This post summarizes how to get Contour and Envoy up and running with Kubernetes clusters running in VMware Cloud Director.
- A Kubernetes cluster deployed by Container Service Extension in VCD
- NSX Advanced Load Balancer setup for the Kubernetes cluster
- A VMware Cloud Director deployment
Step 1. Upload an SSL certificate for Contour to VCD
Obtain the cluster ID from Kubernetes Container Clusters, copy the entire Cluster ID.
Navigate to Certificate Management, Certificates Library, and click on Import
I used a Let’s Encrypt signed certificate. I wrote about using Let’s Encrypt in a previous post.
For the friendly name, paste in the Cluster ID and append to the end “-cert”
Continue the wizard by uploading the certificate and the private key for the certificate.
Step 2. Install Helm
helm repo add bitnami https://charts.bitnami.com/bitnami helm repo update helm fetch bitnami/contour tar xvf contour-<version>.tgz
Step 3. Running Envoy as a non-root user
Envoy is configured to run as a non-root user by default. This is much more secure but we won’t be able to use any ports that are lower than 1024. Therefore we must change the values.yaml file for contour.
Edit the values.yaml file located in the directory that you untar the tkz file into and search for
Change the http port to 8080 and the https port to 8443.
It should end up looking like this:
containerPorts: http: 8080 https: 8443
Step 4. Installing Contour (and Envoy)
Install Contour by running the following command
helm install ingress <path-to-contour-directory>
You should get one daemonset named ingress-contour-envoy and deployment named ingress-contour-contour. These spin up two pods.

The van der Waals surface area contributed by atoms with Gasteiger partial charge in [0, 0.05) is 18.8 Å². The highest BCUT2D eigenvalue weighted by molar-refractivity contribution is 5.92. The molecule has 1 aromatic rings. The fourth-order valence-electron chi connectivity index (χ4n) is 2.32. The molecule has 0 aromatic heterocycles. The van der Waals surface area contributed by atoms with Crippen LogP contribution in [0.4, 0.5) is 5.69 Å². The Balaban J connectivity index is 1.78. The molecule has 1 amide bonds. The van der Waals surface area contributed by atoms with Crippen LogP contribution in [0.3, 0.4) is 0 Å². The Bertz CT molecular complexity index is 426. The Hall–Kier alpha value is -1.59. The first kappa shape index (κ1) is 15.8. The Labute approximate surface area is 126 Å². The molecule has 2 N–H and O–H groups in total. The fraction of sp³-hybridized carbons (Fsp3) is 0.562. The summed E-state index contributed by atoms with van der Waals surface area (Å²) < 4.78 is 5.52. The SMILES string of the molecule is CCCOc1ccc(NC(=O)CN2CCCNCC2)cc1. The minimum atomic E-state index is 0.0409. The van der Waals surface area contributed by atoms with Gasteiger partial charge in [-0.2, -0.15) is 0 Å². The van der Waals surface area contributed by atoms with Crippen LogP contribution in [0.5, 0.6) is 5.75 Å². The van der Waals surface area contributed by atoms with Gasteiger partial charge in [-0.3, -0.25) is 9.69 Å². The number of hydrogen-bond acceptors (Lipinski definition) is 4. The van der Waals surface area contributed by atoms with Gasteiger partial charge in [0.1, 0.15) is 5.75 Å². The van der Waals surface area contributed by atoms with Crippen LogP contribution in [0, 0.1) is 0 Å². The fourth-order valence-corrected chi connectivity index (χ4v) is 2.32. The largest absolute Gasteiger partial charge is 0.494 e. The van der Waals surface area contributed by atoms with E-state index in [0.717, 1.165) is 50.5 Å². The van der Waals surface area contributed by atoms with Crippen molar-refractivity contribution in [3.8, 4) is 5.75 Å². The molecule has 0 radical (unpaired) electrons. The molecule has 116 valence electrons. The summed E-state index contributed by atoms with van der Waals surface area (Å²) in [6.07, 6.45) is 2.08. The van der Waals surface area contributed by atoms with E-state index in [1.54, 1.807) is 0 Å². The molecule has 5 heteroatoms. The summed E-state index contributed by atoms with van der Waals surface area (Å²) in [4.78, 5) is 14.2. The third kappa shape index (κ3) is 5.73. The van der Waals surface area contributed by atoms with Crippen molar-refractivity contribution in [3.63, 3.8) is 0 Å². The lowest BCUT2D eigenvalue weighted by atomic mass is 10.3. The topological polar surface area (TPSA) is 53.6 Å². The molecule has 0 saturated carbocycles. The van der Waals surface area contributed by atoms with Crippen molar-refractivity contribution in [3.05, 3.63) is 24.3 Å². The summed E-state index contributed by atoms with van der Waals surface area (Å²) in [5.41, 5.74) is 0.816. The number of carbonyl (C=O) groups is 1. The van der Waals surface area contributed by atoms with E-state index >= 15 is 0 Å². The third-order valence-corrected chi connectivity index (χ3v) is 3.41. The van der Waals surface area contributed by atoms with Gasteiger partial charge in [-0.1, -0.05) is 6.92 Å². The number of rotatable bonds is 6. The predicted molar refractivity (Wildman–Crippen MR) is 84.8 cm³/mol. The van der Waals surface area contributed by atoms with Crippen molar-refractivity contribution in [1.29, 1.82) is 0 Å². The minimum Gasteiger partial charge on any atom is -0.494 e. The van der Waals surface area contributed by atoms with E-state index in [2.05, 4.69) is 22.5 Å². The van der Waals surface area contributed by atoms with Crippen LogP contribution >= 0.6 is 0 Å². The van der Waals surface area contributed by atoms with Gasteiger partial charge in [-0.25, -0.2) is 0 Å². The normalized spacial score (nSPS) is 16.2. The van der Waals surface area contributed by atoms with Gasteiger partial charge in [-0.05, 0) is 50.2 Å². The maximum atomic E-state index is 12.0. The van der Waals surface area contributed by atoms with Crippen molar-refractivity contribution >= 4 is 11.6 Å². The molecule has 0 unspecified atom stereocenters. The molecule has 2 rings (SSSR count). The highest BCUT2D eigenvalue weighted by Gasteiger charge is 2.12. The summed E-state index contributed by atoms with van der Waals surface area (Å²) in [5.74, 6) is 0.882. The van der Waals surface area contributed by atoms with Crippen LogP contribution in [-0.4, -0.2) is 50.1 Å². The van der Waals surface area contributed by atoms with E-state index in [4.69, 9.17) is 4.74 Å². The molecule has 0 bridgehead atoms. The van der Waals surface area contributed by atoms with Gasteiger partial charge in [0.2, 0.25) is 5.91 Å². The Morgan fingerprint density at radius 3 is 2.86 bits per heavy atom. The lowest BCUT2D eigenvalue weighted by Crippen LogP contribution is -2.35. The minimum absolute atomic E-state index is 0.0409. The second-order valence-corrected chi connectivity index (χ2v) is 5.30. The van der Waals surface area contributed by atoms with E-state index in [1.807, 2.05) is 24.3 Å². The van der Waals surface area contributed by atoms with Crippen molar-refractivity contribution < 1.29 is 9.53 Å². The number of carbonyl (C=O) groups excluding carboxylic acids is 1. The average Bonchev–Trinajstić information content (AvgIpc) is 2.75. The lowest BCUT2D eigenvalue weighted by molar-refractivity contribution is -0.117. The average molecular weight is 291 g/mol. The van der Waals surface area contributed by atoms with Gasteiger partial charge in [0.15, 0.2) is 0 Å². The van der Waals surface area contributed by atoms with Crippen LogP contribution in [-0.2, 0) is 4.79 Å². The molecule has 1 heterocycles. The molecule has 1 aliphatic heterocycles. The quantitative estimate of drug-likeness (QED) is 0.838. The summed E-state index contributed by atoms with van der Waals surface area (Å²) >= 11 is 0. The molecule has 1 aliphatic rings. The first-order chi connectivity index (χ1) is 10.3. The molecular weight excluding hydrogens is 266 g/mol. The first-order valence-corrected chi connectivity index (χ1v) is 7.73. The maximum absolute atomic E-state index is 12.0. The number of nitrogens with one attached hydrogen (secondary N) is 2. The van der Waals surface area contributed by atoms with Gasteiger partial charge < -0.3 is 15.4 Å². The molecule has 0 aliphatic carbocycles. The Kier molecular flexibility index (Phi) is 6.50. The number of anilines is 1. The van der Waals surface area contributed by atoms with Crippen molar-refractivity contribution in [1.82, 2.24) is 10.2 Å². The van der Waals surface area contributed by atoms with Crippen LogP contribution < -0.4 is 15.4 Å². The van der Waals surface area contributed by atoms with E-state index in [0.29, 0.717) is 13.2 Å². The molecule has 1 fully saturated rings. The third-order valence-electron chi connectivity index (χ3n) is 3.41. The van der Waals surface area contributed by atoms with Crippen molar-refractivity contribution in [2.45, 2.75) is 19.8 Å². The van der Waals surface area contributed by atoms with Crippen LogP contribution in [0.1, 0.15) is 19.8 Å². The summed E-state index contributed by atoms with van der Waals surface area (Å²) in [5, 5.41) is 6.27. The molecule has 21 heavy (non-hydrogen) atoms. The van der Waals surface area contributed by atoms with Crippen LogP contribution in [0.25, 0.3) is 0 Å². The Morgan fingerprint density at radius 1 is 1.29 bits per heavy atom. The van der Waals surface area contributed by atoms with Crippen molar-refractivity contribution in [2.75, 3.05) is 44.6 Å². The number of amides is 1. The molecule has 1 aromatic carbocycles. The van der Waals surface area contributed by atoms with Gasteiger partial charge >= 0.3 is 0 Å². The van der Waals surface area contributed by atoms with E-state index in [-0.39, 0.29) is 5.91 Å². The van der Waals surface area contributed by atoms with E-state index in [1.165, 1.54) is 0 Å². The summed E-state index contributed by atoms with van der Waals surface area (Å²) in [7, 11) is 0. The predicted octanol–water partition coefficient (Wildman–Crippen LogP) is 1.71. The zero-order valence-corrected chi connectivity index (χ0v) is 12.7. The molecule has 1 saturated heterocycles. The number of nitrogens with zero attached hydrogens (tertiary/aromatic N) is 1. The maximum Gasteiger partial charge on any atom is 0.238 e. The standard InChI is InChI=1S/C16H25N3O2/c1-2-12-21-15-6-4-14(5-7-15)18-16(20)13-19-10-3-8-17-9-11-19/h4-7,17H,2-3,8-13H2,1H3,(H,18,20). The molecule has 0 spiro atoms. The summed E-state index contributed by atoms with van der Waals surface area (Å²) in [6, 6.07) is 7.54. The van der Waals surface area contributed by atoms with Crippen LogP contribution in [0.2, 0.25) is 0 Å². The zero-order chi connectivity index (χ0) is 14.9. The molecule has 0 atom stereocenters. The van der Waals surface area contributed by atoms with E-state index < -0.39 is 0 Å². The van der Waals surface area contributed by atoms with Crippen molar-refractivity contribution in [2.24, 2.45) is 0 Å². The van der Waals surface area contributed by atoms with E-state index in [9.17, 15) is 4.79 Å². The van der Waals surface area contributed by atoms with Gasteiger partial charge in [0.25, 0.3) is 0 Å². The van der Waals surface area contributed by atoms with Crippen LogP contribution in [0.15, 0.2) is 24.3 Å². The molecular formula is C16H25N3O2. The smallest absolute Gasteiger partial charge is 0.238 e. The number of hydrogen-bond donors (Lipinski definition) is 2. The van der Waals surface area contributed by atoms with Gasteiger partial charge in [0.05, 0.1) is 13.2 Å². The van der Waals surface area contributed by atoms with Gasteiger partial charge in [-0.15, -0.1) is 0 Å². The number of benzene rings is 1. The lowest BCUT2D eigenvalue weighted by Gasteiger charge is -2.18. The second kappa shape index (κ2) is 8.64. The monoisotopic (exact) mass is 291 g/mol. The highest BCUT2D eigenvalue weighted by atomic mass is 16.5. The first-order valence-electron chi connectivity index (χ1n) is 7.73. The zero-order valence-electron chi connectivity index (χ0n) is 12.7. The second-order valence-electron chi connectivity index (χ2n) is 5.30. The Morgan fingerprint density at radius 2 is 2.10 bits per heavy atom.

You will also see two services starting, one called ingress-contour with a service type of ClusterIP and another called ingress-contour-envoy with a service type LoadBalancer. Wait for NSX ALB to assign an external IP for the envoy service from your Organization network IP pool.
This IP is now your Kubernetes cluster IP for ingress services. Make a note of this IP address. My example uses 10.149.1.116 as the external IP.
Step 5. Setup DNS
The next step to do is to setup DNS, I’m using Windows DNS in my lab so what I’ve done is setup a sub domain called apps.vmwire.com and also setup an A record pointing to *.apps.vmwire.com.
DNS is now setup to point *.apps.vmwire.com to the external IP assigned to Envoy. From this point forward, any DNS request that hits *.apps.vmwire.com will be redirected to Contour.
Testing ingress with some apps
Download the following files from my Github.
They are two yaml files that deploys a sample web application and then exposes the applications using Contour and Envoy.
You don’t have to edit the shapes.yaml file, but you will need to edit the shapes-ingress.yaml file and change lines 9 and 16 to your desired DNS settings.
In this example, Contour will use circles.apps.vmwire.com to expose the circles application and triangles.apps.vmwire.com to expose the triangles application. Note that we are not adding circles. or triangles. A records into the DNS server.
Lets deploy the circles and triangles apps.
kubectl apply -f shapes.yaml
And then expose the applications with Contour
kubectl apply -f shapes-ingress.yaml
Now open up a web browser and navigate to http://circles.<your-domain> or http://triangles.<your-domain> and see the apps being exposed by Contour. If you don’t get a connection, its probably because you haven’t enabled port 80 through your Edge Gateway.